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15h
comment The force of gravitation
Done. meta.physics.stackexchange.com/a/7470/854 is my new "goto" link.
17h
comment Circular Waveguide (for dominant mode)
se.u.94y.info for a list of potentially helpful resources
17h
comment Numerical problem related to Newton's Law of Gravitation
se.u.94y.info for a list of potentially helpful resources
17h
comment Speed of light interpretation
I actually understand this question, but it's fairly silly (and off-topic). Given any finite length open interval, a given "chunk" (photon?) of light will only remain in that open interval for a finite time (like a good guest?), instead of remaining there indefinitely. This applies even if the finite open interval consists of a non-vacuum. In other words, many things can slow light down (eg, en.wikipedia.org/wiki/Bose%E2%80%93Einstein_condensate), but nothing can stop it.
17h
comment WHO WAS FIRST TIME OR MOTION?
I think you're talking about one form of Zeno's Paradox here. It's interesting, but it's also clear that motion and velocity do exist. You might try Philosophy. Feel free to contact me directly (contact info in profile), as questions like this interest me, even though they're not appropriate for this site.
17h
comment Equation of trajectory using Maupertuis principle
se.u.94y.info for a list of potentially helpful resources, although I think you need other data (eg, initial conditions) to make this computation.
17h
comment The force of gravitation
se.u.94y.info for a list of potentially helpful resources, but: the forces are equal, and yes, the Earth moves, but only a very small amount.
17h
comment Electronics - Series/Parallel Circuit Question
se.u.94y.info for a list of potentially helpful resources
1d
comment Buoyancy project
@thalaron This site is physics.se. It's just a short way of saying physics.stackexchange.com. It's a bit inaccurate, since physics.se could also be its own domain, but that's not how it's meant here.
Apr
28
comment Plucking Guitar Strings
se.u.94y.info for a list of potentially helpful resources
Apr
28
comment Can the second law of thermodynamics be violated in a small enough system if tried repeatedly enough?
google.com/search?q=decrease+in+quantum+entropy shows a few papers which point out that, yes, at a quantum level, entropy can decrease.
Apr
28
comment Difference in time for clock in attic vs clock in cellar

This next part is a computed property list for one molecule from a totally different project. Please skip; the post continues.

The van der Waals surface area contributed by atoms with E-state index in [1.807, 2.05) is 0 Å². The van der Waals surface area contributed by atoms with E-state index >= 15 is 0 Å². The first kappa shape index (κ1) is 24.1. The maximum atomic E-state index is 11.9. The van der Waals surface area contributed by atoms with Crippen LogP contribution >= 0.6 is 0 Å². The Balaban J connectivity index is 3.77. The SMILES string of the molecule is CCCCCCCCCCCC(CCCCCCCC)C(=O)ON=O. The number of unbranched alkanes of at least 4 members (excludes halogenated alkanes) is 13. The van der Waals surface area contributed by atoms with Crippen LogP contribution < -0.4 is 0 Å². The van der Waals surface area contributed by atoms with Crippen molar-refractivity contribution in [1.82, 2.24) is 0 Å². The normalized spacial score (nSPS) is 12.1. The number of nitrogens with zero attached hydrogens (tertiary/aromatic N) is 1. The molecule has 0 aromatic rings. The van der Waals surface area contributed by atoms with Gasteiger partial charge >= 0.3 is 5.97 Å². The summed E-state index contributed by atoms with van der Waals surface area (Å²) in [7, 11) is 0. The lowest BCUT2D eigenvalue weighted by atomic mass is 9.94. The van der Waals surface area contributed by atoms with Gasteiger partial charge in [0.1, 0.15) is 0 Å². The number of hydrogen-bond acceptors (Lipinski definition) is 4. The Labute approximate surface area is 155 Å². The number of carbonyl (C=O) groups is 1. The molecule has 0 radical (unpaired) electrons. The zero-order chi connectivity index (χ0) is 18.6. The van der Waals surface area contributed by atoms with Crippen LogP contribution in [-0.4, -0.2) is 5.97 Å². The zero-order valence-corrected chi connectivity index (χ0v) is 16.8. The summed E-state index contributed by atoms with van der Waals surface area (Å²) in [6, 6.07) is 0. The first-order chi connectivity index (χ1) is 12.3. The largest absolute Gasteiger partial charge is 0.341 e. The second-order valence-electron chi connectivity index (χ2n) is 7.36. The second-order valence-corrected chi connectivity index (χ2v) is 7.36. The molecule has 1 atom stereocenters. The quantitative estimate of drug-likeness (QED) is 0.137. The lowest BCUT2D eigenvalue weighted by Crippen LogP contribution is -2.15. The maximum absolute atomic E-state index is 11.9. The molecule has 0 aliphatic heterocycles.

se.u.94y.info for a list of potentially helpful resources. Hint: gravity.
Apr
27
comment Two inertial frames (different angles)
Are you confused on both parts of the problem, or just the relativistic parts?
Apr
27
comment Why does't the use of the same number of significant digits result in consistent result?
physics.stackexchange.com/questions/227942/… is probably unhelpful.
Apr
27
comment Reversing Entropy
You've invented the "swamp cooler": en.wikipedia.org/wiki/Evaporative_cooler -- I personally don't understand exactly how it works, but it's well-known and doesn't break the 2nd Law of Thermodynamics. Quantum mechanics guarantees that the 2nd Law of Thermodynamics must fail at the quantum level (quantum microentropy), but no one has found a way to use this yet. Note also that there are already plenty of sources of free energy: solar, wind, geothermal, and many many more.
Apr
27
comment Find the time (in seconds) Tom would need to catch Jerry
se.u.94y.info for a list of potentially helpful resources
Apr
27
comment Find force using mass, $x$ and $y$ coordinate
se.u.94y.info for a list of potentially helpful resources
Apr
27
comment how to solve this question?
se.u.94y.info for a list of potentially helpful resources
Apr
26
comment Thought experiment on special relativity
As your velocity increases, you'd notice the distance between two stars (for example) as decreasing, which would contradict the Newtonian belief that the distance between two objects remains the same unless they are moving relative to each other. Of course, it's possible that you'd just say the stars are moving closer together, but even their shapes would change from spherical to oblong.
Apr
26
comment In the GPS system, does the satellite clock see the earthbound clock moving slower, due to relativity?
That's an extremely high velocity for a GPS satellite. Assuming the satellite remained in orbit, it would also have to accelerate significantly. And, when accelerating, it would age less than the nearly-inertial Earth frame. Thus, it would see Earth clocks going faster, not slower.